Crowdfunding has quickly become everyone’s favourite way to turn an idea into reality. Much is now written about alternative finance channels, how much to ask for, how to write the perfect pitch and how to get it out there but what about the boring things you don't always think about when you're in the throes of excitement about your new idea?
1. Check out the fees
"You'll wanna think about fees," says Jessica Ratty from Crowdfunder, as some sites charge fees on each pledge, "for example, what does Paypal charge? What does Stripe charge? Look into the platform you are using. You'll want to plan for those aspects and wrap in into your target," she says.
2. Think about who you want as a brand ambassador
Yes the money is important, but, says Seedrs' senior campaigns associate, Tom Horbye, "it is a very public way of raising capital so if your business isn’t interested in benefitting from having hundreds and thousands of investors acting as brand ambassadors and evangelist of the business, or the market exposure you can get from doing a crowd raise, then this financing route might not be best for the business."
3. Read a grammar book
Ensuring you sound professional and reliable at all times is really important. Says Horbye "Make sure everything is proofread, from the written campaign to the answers in the Q&A section. It is really easy to type things up on your phone when you’re on the go or in a rush, but make sure it all looks and sounds slick before pressing post as those little mistakes can be damaging to an investor's trust."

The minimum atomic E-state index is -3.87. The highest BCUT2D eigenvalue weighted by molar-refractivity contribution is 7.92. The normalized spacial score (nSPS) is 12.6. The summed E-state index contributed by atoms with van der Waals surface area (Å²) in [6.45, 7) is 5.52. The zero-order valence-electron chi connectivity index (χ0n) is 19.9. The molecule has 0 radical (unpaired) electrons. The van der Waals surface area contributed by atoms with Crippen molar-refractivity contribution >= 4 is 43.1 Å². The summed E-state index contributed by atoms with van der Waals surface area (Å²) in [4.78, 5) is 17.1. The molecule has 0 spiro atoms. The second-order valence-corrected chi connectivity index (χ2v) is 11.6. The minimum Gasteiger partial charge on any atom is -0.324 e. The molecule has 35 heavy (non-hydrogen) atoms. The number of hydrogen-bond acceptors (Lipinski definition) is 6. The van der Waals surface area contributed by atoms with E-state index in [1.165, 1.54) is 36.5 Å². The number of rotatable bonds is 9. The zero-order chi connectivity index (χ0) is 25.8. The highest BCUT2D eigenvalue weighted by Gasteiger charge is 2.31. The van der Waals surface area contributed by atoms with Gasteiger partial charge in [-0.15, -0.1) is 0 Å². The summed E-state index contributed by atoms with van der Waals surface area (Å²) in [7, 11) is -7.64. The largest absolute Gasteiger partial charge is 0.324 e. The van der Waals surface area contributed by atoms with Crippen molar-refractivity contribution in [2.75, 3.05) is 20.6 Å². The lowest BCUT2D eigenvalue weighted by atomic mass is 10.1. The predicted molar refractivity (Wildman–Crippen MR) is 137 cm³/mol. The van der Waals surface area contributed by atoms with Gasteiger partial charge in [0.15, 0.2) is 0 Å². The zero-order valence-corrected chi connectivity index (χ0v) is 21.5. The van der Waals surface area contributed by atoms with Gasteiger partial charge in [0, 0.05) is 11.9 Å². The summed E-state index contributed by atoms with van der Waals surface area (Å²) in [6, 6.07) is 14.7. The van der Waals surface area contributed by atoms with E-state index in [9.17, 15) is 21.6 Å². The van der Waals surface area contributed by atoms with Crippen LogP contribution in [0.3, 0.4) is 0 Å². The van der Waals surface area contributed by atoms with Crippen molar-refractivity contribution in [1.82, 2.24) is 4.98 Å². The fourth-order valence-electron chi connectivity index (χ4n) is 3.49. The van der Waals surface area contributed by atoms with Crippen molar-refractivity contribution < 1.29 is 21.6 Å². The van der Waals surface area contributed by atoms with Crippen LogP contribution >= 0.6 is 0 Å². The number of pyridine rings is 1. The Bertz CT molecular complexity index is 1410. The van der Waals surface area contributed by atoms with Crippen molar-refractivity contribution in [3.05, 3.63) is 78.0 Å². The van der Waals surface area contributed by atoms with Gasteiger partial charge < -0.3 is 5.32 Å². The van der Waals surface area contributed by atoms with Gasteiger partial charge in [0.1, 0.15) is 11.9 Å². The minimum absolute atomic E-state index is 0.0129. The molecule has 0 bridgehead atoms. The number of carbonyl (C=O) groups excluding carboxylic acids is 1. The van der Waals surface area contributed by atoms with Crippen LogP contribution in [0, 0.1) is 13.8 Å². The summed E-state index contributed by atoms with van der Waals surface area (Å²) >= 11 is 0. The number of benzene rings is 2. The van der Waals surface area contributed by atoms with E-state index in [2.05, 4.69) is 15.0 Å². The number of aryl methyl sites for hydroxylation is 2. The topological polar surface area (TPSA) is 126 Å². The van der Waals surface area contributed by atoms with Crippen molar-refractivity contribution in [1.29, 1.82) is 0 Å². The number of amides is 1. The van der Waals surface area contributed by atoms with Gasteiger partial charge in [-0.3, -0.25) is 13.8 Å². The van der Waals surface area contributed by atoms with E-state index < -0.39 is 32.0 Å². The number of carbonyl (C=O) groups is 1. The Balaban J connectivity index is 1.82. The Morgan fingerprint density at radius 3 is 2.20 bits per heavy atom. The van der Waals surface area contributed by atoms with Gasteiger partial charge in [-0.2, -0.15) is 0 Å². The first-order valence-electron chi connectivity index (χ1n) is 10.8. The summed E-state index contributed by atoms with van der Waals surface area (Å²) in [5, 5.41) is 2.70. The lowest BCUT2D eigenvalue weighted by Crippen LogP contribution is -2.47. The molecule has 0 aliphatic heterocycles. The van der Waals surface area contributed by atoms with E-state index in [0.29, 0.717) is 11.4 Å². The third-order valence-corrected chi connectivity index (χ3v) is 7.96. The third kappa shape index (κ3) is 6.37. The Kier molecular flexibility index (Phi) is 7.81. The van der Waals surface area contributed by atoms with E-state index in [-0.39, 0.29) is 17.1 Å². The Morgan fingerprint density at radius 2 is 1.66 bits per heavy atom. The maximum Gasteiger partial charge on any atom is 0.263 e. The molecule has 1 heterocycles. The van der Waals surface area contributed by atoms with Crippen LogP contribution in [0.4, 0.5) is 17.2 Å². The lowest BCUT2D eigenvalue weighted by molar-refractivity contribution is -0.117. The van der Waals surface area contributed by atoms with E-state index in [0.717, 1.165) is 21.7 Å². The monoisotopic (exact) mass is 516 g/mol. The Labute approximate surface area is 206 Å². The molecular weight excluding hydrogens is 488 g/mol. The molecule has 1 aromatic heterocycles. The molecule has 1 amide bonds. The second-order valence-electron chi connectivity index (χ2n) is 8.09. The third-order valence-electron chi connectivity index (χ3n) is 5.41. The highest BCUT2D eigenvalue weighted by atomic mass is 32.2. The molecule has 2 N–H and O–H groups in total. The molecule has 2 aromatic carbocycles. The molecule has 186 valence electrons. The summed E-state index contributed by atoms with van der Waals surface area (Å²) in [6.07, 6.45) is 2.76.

4. Get a legal eagle on side
It might feel like something you don’t need to think about until your idea has a million backers but getting good legal advice up front is crucial. A good legal eye won’t just advise on what type of crowdfunding and platform is appropriate, as well as ensuring your corporate structure is sound, advising on current and future shareholder relationships, protecting IP (intellectual property) and advising on potential employment issues.
5. Remember the big tickets
"Even if you bring a third or more of your investment target before you launch on the platform, you as the founder(s) still need to bring in further big tickets after going live for the crowd to properly engage," says Maya Kumar, founder of Get Smooth, the vetted barber marketplace, which has launched its first campaign on Crowdcube. "The crowd is encouraged by these large investments as they demonstrate confidence in the idea. This network effect is more likely to be triggered if you hit your target, not before. Founders who bring in those big tickets after going live and hit their target with still a few days or even weeks left on the platform, will often draw a greater swell from the crowd and see over funding."
6. Think about the humans behind the platform
"Tap up the team behind the platform, you'll never know how they can help you unless you ask," says Ratty, "Yeah crowdfunding is a tech-solution to raising funds and awareness, but all platforms have humans behind them."
7. Firm up your supply chain
The campaign itself might be thrilling but there are plenty of things that need to be lined up before you start. Make sure you have ecommerce, supply chain and distribution ready to go to fulfil the orders you might suddenly have to ship.